Zebra fish help research into cancer and epilepsy
Zebra fish are used for medical research at both the Anton de Kom University (AdeKUS) in Suriname and the University of Cuenca in Ecuador. They are helping research into the treatment of cancer in Suriname and epilepsy in Ecuador. The method is cheap and easy to apply. Both research projects have come about in association with KU Leuven, as part of the Institutional University Cooperation with AdeKUS and the University of Cuenca.
The medicinal plant research group at AdeKUS is doing research into malignant tumours. According to figures published by the Suriname authorities, cancer is the third bigger cause of death in the country. In the traditional treatment, the tumour cells are attacked directly. The research group is experimenting with an alternative treatment, which entails trying to eliminate the tumour by inhibiting the growth of blood vessels.
The zebra fish are used to test the capacity of plant extracts for inhibiting the growth of blood vessels. These are genetically modified zebra fish with fluorescent blood vessel cells. If certain plant extracts do prove to inhibit the growth of blood vessels, the researchers will identify the active components and conduct further tests.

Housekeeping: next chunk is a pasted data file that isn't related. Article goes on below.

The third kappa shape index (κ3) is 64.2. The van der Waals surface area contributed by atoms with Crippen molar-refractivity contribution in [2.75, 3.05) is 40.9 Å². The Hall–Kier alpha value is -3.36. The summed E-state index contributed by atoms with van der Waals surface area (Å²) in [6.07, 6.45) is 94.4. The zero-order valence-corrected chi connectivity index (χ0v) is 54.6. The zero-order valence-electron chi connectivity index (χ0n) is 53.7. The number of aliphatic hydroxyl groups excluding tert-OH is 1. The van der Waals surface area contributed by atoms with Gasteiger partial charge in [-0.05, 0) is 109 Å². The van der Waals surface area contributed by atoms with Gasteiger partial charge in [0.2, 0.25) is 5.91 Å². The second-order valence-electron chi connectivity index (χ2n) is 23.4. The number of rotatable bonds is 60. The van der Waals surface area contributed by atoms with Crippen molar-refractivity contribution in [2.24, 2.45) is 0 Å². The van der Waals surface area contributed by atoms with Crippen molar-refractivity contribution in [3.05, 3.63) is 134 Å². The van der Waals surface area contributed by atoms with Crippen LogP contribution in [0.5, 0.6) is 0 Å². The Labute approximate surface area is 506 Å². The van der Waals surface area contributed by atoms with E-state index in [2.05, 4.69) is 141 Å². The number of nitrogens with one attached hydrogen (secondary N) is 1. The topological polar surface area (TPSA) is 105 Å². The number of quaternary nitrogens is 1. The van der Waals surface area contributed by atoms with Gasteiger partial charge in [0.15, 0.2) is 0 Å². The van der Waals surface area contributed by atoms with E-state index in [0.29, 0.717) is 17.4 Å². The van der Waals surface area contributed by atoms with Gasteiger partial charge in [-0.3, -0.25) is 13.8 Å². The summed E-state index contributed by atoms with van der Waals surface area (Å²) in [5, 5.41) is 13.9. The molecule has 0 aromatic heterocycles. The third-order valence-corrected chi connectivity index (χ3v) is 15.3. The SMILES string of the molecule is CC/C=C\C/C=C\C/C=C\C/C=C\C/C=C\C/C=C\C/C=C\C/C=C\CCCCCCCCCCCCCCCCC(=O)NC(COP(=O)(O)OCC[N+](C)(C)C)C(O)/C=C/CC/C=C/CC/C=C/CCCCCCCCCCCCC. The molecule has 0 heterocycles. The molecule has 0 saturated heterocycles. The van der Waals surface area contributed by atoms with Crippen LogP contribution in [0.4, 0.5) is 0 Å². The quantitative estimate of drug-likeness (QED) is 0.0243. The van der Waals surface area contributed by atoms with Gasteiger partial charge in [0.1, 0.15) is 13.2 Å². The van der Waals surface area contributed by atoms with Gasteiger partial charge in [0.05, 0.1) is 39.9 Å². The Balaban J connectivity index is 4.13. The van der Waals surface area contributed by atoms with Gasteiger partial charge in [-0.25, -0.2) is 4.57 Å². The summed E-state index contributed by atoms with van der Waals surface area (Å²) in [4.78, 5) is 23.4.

A study into eye conditions in diabetes patients is an example of innovative application of the zebra fish test setup. Certain types of diabetes are characterised by the growth of blood vessels, which can lead to impaired vision.
Research into epilepsy
The medicinal plant research group at the University of Cuenca is doing research into epilepsy. The researchers are looking for plants that have a positive impact on the treatment of epilepsy. They make use of local population groups by asking them about their knowledge of plants.
The zebra fish are used to test the activity of plant extracts. The researchers collect the fertilised eggs every day. After a few days they treat the fish larva with compounds that induce epilepsy-like attacks. The behaviour of the larva is easy to follow under the microscope. The researchers check to see whether adding the plant extracts to the water stops the convulsions.